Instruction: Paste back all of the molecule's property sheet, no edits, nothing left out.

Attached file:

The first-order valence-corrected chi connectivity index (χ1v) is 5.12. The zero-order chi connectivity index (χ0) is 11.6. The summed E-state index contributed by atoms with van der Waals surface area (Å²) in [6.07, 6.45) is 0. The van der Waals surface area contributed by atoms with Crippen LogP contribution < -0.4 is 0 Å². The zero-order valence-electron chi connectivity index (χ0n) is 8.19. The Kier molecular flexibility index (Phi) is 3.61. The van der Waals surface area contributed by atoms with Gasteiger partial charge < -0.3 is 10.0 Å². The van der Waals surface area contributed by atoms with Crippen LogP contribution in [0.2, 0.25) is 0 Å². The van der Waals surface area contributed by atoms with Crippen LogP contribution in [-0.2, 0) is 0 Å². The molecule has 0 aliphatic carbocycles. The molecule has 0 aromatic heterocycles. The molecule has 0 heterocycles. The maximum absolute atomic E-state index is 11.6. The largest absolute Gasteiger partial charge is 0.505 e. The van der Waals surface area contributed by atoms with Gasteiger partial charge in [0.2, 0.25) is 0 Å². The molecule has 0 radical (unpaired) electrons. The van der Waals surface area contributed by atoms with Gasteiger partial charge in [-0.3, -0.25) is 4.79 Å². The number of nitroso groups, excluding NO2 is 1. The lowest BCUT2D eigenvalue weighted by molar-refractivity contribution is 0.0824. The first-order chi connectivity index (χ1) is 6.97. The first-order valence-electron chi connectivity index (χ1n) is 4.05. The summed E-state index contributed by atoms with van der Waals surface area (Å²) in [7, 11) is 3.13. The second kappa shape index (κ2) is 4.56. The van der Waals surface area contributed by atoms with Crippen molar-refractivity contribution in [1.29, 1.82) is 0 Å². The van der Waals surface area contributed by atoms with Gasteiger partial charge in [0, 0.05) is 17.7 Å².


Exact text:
The first-order valence-corrected chi connectivity index (χ1v) is 5.12. The zero-order chi connectivity index (χ0) is 11.6. The summed E-state index contributed by atoms with van der Waals surface area (Å²) in [6.07, 6.45) is 0. The van der Waals surface area contributed by atoms with Crippen LogP contribution < -0.4 is 0 Å². The zero-order valence-electron chi connectivity index (χ0n) is 8.19. The Kier molecular flexibility index (Phi) is 3.61. The van der Waals surface area contributed by atoms with Gasteiger partial charge < -0.3 is 10.0 Å². The van der Waals surface area contributed by atoms with Crippen LogP contribution in [0.2, 0.25) is 0 Å². The van der Waals surface area contributed by atoms with Crippen LogP contribution in [-0.2, 0) is 0 Å². The molecule has 0 aliphatic carbocycles. The molecule has 0 aromatic heterocycles. The molecule has 0 heterocycles. The maximum absolute atomic E-state index is 11.6. The largest absolute Gasteiger partial charge is 0.505 e. The van der Waals surface area contributed by atoms with Gasteiger partial charge in [0.2, 0.25) is 0 Å². The molecule has 0 radical (unpaired) electrons. The van der Waals surface area contributed by atoms with Gasteiger partial charge in [-0.3, -0.25) is 4.79 Å². The number of nitroso groups, excluding NO2 is 1. The lowest BCUT2D eigenvalue weighted by molar-refractivity contribution is 0.0824. The first-order chi connectivity index (χ1) is 6.97. The first-order valence-electron chi connectivity index (χ1n) is 4.05. The summed E-state index contributed by atoms with van der Waals surface area (Å²) in [7, 11) is 3.13. The second kappa shape index (κ2) is 4.56. The van der Waals surface area contributed by atoms with Crippen molar-refractivity contribution in [1.29, 1.82) is 0 Å². The van der Waals surface area contributed by atoms with Gasteiger partial charge in [0, 0.05) is 17.7 Å².